From the Daily Telegraph
Scientists of tomorrow will work together in inspired environments when the Francis Crick Institute opens in London next year
On the corner of Midland Road and Brill Place, a stone’s throw from London’s St Pancras station and the British Library, a building is rising that will help transform the way biomedical scientists work.
Built on a huge scale, the Francis Crick Institute, named after the British scientist who helped decode the structure of DNA, will house 1,200 scientists working in biomedical research when it opens at the end of 2015.
Many will be PhD students and post-doctoral researchers. Collaboration and communal brainstorming will define the way researchers work, an aspiration reflected in the design of the building, which will feature acres of glass, walkways, open-plan labs, shared facilities and communal spaces. It’s all a world away from the days when scientists worked in cramped laboratories, often on their own. Read more.
STEM Awards: your chance to win £25,000
If you’re an undergraduate STEM student at a UK university or college of higher education and you have a brilliant, original idea that would be beneficial to society, then this competition is for you.
Enter your brilliant idea for The Telegraph UK STEM Awards.
Focusing on one of five STEM sectors, you can set yourself a challenge that complements your field of study, or answer a set question for the expert judges’ analysis. Points will be awarded for innovation, financial viability and the idea’s benefit to society and the environment.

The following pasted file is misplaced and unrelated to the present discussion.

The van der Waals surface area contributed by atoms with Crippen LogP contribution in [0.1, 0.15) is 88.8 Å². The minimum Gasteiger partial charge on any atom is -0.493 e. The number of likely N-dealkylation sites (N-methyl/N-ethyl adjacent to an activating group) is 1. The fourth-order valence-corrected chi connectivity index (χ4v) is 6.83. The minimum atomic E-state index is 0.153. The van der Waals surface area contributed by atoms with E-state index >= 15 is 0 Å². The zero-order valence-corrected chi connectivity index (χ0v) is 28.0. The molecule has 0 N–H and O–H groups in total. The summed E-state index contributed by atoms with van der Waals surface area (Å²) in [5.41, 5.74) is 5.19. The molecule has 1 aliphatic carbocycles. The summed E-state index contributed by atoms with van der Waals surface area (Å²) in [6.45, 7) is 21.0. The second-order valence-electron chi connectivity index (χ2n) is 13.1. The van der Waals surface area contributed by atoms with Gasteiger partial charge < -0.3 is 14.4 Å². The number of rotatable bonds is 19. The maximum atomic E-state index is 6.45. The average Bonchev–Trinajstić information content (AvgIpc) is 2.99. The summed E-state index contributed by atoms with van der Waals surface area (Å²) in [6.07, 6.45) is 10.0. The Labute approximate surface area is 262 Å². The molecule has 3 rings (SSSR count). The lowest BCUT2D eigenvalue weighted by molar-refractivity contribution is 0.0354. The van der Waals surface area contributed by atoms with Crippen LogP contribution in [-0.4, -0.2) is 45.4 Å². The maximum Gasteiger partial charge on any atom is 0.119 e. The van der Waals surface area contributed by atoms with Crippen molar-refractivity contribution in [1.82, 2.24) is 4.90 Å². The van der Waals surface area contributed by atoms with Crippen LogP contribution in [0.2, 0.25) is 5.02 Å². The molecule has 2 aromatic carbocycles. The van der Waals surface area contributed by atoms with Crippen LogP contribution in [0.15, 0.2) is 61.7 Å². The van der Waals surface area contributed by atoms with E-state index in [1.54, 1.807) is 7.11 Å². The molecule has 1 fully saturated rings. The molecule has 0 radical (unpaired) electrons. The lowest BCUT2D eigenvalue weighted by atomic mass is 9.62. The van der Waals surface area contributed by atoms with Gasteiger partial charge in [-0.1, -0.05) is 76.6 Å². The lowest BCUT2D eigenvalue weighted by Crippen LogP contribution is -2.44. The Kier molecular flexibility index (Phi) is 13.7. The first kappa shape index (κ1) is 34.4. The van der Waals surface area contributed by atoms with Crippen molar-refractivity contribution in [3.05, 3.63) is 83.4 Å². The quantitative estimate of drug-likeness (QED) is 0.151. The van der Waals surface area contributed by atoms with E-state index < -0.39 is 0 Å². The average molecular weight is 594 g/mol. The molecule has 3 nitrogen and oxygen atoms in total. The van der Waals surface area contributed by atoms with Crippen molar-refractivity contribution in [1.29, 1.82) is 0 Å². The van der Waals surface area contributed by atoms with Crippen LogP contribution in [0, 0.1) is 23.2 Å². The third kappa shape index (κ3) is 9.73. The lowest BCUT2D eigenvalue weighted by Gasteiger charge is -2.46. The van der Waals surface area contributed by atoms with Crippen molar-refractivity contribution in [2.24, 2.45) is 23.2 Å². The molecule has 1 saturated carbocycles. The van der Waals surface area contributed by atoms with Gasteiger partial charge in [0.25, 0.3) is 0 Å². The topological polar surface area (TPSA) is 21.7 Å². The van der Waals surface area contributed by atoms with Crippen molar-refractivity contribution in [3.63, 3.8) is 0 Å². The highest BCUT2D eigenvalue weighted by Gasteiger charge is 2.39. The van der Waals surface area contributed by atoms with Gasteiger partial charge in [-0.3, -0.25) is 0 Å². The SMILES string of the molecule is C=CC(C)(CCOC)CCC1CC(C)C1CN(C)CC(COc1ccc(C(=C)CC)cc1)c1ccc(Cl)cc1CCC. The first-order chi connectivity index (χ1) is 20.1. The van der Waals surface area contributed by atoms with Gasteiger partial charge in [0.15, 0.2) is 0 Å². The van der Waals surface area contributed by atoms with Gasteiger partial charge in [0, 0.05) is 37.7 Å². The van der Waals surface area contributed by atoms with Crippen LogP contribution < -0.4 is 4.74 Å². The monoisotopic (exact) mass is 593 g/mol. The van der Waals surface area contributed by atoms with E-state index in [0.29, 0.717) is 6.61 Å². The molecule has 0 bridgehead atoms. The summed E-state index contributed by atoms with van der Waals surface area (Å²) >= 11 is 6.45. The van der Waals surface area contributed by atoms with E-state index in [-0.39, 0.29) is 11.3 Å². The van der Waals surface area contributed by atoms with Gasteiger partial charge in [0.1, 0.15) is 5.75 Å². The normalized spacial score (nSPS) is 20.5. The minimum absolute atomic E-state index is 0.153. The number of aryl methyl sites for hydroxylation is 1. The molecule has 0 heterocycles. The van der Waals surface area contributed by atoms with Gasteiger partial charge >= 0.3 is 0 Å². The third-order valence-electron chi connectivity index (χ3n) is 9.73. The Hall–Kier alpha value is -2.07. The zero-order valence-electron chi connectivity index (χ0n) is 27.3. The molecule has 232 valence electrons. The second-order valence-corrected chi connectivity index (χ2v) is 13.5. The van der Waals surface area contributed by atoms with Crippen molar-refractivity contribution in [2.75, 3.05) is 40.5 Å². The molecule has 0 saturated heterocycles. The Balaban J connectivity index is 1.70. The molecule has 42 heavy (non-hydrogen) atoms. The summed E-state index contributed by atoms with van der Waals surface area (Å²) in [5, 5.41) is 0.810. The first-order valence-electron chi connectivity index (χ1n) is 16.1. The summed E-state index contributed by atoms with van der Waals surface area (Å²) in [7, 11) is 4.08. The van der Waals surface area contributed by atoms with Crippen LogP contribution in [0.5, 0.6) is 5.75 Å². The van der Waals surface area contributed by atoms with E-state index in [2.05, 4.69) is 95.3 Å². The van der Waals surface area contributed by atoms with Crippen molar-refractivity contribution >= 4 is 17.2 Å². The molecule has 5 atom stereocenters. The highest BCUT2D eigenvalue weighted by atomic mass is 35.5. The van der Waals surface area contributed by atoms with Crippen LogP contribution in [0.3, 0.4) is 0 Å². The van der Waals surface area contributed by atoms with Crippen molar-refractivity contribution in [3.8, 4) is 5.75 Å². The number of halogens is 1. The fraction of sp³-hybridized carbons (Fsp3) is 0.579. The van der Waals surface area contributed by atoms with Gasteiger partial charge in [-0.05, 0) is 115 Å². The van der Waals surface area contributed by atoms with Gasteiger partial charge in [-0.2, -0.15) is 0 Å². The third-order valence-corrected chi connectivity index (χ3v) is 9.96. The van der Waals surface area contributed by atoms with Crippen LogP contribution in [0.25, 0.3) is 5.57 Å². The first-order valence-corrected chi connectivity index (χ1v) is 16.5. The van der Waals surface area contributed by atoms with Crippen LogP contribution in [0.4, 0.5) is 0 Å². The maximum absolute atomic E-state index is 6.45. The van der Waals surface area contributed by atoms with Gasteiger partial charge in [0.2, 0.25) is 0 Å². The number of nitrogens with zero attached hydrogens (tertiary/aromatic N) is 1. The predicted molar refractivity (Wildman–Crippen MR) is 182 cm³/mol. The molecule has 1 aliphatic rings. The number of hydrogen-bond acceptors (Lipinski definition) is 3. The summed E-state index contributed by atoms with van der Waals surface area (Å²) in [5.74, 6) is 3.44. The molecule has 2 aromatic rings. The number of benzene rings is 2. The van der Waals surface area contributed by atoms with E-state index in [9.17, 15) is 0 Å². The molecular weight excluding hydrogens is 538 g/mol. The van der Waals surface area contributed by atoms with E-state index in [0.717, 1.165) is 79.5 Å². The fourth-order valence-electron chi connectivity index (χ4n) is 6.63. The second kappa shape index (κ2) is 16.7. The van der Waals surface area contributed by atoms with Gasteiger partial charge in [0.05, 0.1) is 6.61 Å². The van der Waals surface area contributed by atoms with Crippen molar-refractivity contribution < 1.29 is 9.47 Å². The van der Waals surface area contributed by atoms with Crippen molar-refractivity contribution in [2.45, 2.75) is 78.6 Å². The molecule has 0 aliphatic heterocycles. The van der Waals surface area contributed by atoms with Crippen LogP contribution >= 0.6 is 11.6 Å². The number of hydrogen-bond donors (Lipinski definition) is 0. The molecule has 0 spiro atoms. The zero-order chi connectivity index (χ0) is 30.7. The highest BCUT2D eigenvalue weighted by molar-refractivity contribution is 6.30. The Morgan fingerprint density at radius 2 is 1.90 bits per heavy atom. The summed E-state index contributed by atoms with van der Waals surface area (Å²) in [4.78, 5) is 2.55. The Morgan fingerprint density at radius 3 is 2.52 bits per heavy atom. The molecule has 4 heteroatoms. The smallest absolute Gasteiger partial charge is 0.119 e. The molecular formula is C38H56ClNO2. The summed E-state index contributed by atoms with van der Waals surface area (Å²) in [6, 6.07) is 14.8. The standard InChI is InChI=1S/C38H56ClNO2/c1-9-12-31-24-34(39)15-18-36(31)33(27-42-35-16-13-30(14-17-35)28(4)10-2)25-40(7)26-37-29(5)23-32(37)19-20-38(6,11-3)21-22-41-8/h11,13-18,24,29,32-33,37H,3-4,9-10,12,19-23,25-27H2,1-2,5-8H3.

The overall winner, whether it’s an individual or a team, will receive £25,000 and a bespoke mentoring programme from a senior engineer within Babcock International Group. The award will be presented at a dedicated ceremony in London during Universities Week in June 2014.
Pick one of these five challenges
Choose the one that relates to your field of study
Here are some great Apps developed by Wolfram makers of Mathematica
Calculus Course Assistant
Taking calculus? Then you need the Wolfram Calculus Course Assistant. This definitive app for calculus–from the world leader in math software–will help you work through your homework problems, ace your tests, and learn calculus concepts. Forget canned examples! The Wolfram Calculus Course Assistant solves your specific Calculus problems on the fly including step-by-step guidance for derivatives, integrals, and much more.
Remember the Star Trek computer? It’s finally happening–with Wolfram|Alpha. Building on 25 years of development led by Stephen Wolfram, Wolfram|Alpha has rapidly become the world’s definitive source for instant expert knowledge and computation.
Across thousands of domains–with more continually added–Wolfram|Alpha uses its vast collection of algorithms and data to compute answers and generate reports for you.
Multivariable Calculus App